In the 2008 presidential elections, 69.5 million Americans voted for Barack Obama campaign’s slogan, “Change we can believe in.” Others also believed that Mr. Obama would bring change, but since it would not be change they could believe in, they could not vote for the agent of that change.
The European Union too has promised, and already wrought, much change. The European Anthem is one of the main symbols of the change the EUrocracy and its enthusiasts can believe in.
“This is the anthem,” one reads, “not only of the European Union but also of Europe in a wider sense. The melody comes from the Ninth Symphony composed in 1823 by Ludwig Van Beethoven. For the final movement of this symphony, Beethoven set to music the "Ode to Joy" written in 1785 by Friedrich von Schiller. This poem expresses Schiller's idealistic vision of the human race becoming brothers - a vision Beethoven shared.”
There are three problems with Beethoven’s alleged imprimatur on the EU’s scheme:
First, it is doubtful that either Schiller’s or Beethoven’s vision of “the human race becoming brothers” included parts of Holland, France, England or Sweden becoming “no go areas” for Europeans. Yet it’s in Beethoven’s name that the EU insists on flooding Europe with people who cannot – for it’s anathema to Islam – become brothers to non-Muslims. Furthermore, when the EU was founded, Europeans were not told that the Holy Grail of “Unity in Diversity” included the Muslim Ummah and Africa, and excluded only those yahoo Americans with their noisy invasions of Normandy and pushy Marshall Plans.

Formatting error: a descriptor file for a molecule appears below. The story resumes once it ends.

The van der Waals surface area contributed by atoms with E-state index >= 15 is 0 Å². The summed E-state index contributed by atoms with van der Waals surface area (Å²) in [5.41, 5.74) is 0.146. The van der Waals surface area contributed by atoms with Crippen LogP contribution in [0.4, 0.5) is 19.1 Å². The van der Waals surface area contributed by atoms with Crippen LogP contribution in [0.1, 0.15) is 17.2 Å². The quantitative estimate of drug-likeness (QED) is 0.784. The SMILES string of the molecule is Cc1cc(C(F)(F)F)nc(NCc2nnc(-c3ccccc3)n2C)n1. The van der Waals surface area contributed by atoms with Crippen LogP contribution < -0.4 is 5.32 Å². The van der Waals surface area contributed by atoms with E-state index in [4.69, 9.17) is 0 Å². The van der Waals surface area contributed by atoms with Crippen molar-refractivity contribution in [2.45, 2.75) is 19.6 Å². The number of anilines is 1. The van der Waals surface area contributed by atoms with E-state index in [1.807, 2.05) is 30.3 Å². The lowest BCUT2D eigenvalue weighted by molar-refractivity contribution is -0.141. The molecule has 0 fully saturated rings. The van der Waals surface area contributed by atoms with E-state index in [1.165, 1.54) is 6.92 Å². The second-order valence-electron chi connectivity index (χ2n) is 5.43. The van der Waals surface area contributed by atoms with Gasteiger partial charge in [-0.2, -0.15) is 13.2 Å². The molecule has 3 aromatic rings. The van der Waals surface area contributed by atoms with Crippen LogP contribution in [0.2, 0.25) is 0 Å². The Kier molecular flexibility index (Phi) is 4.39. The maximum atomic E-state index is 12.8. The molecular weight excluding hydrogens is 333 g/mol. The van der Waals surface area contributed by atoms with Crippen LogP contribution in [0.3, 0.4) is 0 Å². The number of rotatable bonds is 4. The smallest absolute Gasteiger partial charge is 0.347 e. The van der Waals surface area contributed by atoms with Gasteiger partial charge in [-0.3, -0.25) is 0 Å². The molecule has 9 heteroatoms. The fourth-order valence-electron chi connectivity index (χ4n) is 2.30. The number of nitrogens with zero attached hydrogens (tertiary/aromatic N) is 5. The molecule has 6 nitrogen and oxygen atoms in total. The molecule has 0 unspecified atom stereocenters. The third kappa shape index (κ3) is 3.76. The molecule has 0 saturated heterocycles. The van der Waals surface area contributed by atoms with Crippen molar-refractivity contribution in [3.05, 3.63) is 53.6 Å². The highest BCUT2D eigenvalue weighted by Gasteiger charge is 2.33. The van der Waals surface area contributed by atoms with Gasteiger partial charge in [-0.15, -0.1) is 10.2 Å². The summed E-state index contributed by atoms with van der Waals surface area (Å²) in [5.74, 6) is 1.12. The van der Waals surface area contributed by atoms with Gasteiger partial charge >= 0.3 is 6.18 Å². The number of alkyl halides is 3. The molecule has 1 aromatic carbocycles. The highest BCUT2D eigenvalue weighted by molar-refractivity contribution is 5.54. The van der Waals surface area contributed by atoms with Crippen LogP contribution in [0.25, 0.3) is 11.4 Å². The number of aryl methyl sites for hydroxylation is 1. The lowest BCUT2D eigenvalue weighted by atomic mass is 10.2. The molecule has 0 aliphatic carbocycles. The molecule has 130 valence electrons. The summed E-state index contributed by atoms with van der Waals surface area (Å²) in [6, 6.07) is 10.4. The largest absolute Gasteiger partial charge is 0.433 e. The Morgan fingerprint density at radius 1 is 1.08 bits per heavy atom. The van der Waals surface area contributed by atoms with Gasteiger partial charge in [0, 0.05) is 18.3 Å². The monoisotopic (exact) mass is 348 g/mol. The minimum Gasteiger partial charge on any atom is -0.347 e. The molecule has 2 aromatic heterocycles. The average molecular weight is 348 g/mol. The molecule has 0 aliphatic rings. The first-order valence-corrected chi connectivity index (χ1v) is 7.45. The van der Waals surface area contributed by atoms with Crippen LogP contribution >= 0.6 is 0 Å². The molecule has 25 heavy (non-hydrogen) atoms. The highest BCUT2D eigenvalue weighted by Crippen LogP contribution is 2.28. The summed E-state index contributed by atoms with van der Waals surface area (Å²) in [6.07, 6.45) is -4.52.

There is further doubt whether Beethoven, fortifying himself daily for breakfast with those half-crescent pastries that Vienna had gotten inured to a century earlier in gratitude for – and to remember forever – its salvation from Muslims in 1683, could have planted a “kiss to the entire world” (in Schiller’s words, Diesen Kuss der ganzen Welt) also on the lips of the Ummah. After all, Europe had experienced the latter’s kisses for 1000 years, repeatedly, until it crushed jihad – temporarily, as we now know – just a few decades before Beethoven’s birth.
Second, even if Beethoven really meant to celebrate the universal brotherhood of all mankind, his musical genius hardly seeped into other areas of his life, including politics. Among others, Ludwig had applied the eraser to his dedication of Eroica to Napoleon with such violent embarrassment that he made a hole in the paper of his score. Alas, Amy Biehl, who also meant to celebrate man’s universal brotherhood, did not get a chance to rewrite her dedication.
Lastly, even sublime music can be used to embellish evil. Wilhelm Furtwängler, whom some cognoscenti consider the greatest conductor of all, conducted a performance of Beethoven’s 9th with the Berlin Philharmonic on 19 April 1942 to celebrate Adolf Hitler’s birthday. There was a time when Herbert von Karajan, whose visceral link to Beethoven we shall invoke below, used to open his concerts with the Horst Wessel-Lied, the hymn of the Nazi Party.
It is perhaps not coincidental that the same von Karajan was the arranger of the European Anthem: an instrumental version of the Ode to Joy, commissioned from him by the architects of Eurabia in 1971. To live, musicians must make music and eat, and often have to pipe for him who pays the piper.